CHARLESTON — Gov. Jim Justice wants to let West Virginians know something: Everything's great.
The Republican governor painted an upbeat picture of the state's finances and outlined his legislative agenda Wednesday night in a State of the State speech that featured a rusty hatchet, a tackle box and dozens of reflective safety vests.
He touted positive gains in revenue collections, jobs and personal income, telling the statehouse crowd that “it just gets better and better and better.”
“We have changed ourselves to become the diamond in the rough,” said Justice.
Then, Democrats pounced.
“As much as it pains me to say it, the picture isn't as bright as the governor painted earlier tonight during his State of the State address,” Sen. William Ihlenfeld said at a news conference in which Democrats cited the state's near-last standing in several national economic indicators. “The governor needs to tell us those things and not give us so much spin."
The Democrats noted that the Justice's administration late last year told state agencies to brace for a $100 million budget cut, citing lagging revenues, but then backed off the cuts.
Justice's speech also touched on his “very, very conservative” budget for the new year, in which his administration is estimating $108 million dip in revenue collections. He illustrated his economic plan by holding up a poster of a lighting bolt that showed a zigzag pattern of highs and lows.
He then detailed spending priorities, including $1 million for food pantry programs and a boost to the state's overburdened child welfare agency, while backing a proposal to create a state investment fund and a measure to cover preexisting condition health care costs if the Affordable Care Act is ever struck down.
Republican leaders praised the address. House speaker Roger Hanshaw thanked the governor for “sharing his optimistic vision” for the state. Senate President Mitch Carmichael said the speech “offered an outstanding balance of celebrating the accomplishments of the last four years and projecting a strong vision for West Virginia’s future.”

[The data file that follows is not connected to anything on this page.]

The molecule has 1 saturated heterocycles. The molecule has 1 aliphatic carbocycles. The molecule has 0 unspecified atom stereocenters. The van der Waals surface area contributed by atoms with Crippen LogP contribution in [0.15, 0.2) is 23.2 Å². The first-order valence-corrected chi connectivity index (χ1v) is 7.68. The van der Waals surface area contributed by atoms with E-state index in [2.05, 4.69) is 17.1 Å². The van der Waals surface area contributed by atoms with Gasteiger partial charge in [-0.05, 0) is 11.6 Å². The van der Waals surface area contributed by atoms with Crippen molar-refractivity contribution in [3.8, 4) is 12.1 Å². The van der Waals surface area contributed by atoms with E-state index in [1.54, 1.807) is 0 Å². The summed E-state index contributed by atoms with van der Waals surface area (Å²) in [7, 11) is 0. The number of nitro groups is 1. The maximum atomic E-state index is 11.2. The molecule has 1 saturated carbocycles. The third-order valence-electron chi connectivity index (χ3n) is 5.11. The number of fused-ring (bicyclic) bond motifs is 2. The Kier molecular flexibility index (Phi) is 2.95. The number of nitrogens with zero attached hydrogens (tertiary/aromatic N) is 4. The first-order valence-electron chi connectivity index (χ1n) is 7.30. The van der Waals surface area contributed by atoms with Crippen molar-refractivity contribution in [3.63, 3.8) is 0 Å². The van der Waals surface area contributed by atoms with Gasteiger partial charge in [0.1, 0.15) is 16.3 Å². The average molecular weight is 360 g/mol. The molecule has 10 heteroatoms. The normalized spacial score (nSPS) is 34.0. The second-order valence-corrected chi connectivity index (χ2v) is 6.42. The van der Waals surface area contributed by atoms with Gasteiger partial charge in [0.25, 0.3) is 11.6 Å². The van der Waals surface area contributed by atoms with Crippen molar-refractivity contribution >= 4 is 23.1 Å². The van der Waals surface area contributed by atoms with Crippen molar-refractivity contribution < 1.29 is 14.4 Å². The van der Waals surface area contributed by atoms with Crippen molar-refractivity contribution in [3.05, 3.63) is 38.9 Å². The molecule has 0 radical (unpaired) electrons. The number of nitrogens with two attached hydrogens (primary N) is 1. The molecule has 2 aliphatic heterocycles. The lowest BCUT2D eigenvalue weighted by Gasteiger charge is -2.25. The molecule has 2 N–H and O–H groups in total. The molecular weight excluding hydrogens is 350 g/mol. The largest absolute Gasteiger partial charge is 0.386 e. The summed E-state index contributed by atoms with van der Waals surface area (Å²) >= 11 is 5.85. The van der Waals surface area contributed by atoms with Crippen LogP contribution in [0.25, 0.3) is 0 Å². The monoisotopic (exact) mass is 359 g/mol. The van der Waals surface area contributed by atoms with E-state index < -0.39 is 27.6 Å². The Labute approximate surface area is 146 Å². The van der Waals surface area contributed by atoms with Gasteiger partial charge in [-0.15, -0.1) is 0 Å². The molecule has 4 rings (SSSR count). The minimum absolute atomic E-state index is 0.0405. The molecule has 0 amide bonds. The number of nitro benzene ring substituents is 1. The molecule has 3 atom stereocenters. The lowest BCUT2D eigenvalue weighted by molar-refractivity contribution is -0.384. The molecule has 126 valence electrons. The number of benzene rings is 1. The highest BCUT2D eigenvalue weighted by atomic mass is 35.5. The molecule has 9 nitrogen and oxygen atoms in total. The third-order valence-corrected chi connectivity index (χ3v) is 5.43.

Justice also employed a series of props and anecdotes, which have become staples of his speeches. Early on, Justice held up a worn ax and a beat-up tackle box, telling a story about how he bought the items from a woman for $100 each and then said “maybe, just maybe I was maybe the catalyst who brought hope.” During a section of the speech in which he spoke about road repairs, he had dozens of orange safety vests handed out to the crowd.
Regarding the state's opioid problem, Justice proposed the idea of creating a narcotics intelligence unit, sternly warning anyone who bring drugs to the state that law enforcement would “bust” them.
The address came one day after Justice's personal attorney said a federal investigation of the governor's private businesses ended with no finding of wrongdoing. Prosecutors in a public corruption unit last year sent three subpoenas to his administration requesting information about his businesses and a resort he owns, fueling months of speculation. The U.S. Department of Justice declined to comment Tuesday when asked to confirm the conclusion of the investigation.
Wednesday also marked the official first day of the 2020 legislative session, with the Senate and House of Delegates formally introducing bills and fulfilling ceremonial duties.
Lawmakers have been in Charleston this week for committee meetings, floating several proposals, including measures to change the state's bail system and cut some taxes on manufacturing businesses. There is also a move to bar sexual orientation and gender identity discrimination when it comes to housing, employment and public spaces.
On the House side, Independent Del. S Marshall Wilson introduced a measure to allow gun owners with concealed carry licenses to bring firearms on college campuses. A similar bill last year drew widespread opposition from professors and students before it failed in a Senate committee.
In the Senate, Republican Sen. Charles H. Clements has introduced a block grant bill that would give West Virginia farmers up to $10,000 per year if they commit to growing fruits and vegetables for community health initiatives.